There are bands that reach a mythical threshold of no longer needing to be named. You hear one guitar lick, one chorus, or even the distant tones of a song redone with a clarinet as elevator music, and you know immediately who they are. U2 is such a band, which makes reviewing this anniversary vinyl reissue of No Line on the Horizon a bit of a twist because you can already imagine what it sounds like before I begin – even if you happened to have missed listening to it before.
For those already familiar with the album, feel free to jump down to where I talk about the actual vinyl itself. Don’t worry, I won’t be offended.
From the opening notes the album unfolds like an empty highway of freshly paved blacktop. No distractions, no obstacles. It’s free rein for anyone and anything to travel as fast and loud as they want. U2 ignites track after track with the charging momentum of a classic muscle car, one with a big enough hood for the entire band to stand on, belting their music into the wind.
“No Line on the Horizon,” “Get On Your Boots,” and “Fez/Being Born” are grinding tracks, pushing listeners harder and farther than they were likely ready for. They follow a solid pattern that inspires and lifts, even if the album may also just toss you forward after the oh-so-gentle lift.
“Magnificent” growls at the edge of sight, like meeting a neighbor’s new dog and not knowing whether it will bite you or lick your face. Yet in case you’re worried about too much musical momentum without a break, there are plenty of tracks to calm those rattled nerves.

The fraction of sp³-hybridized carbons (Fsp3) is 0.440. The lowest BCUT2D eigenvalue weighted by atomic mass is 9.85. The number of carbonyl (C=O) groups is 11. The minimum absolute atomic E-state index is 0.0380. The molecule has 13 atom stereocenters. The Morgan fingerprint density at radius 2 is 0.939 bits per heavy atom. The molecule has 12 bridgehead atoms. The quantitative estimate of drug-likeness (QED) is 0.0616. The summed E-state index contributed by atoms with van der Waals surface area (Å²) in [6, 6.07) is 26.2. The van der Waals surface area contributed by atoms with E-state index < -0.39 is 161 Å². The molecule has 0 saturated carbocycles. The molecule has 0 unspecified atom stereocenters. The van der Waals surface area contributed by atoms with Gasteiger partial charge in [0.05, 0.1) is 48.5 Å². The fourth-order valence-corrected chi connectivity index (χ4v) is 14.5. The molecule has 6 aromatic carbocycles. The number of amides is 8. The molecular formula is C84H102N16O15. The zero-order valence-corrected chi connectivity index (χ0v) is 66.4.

“Moment of Surrender” is a floating, dreamy track that would be comfortable on a jukebox in Twin Peaks. “Cedars of Lebanon” is quiet, haunting, and gives a vibe of a smoke-filled dive bar.
Now that we’ve gone over the music, let’s talk about the package itself. The 180g double LP comes in two variations, black vinyl and ultra-clear vinyl. It has a beautiful heavyweight outer cover and plastic sleeve to keep everything in pristine condition (a bonus for those whose kids love to grab things off your office desk). Of course, since we sadly don’t have record players in our cars, it also comes with a digital download card so you can listen to these open-road tunes actually out on the open road.
No Line on the Horizon was not one of the U2 albums I was previously even aware of before this review, but I can honestly say it’s now on rotation in my home office.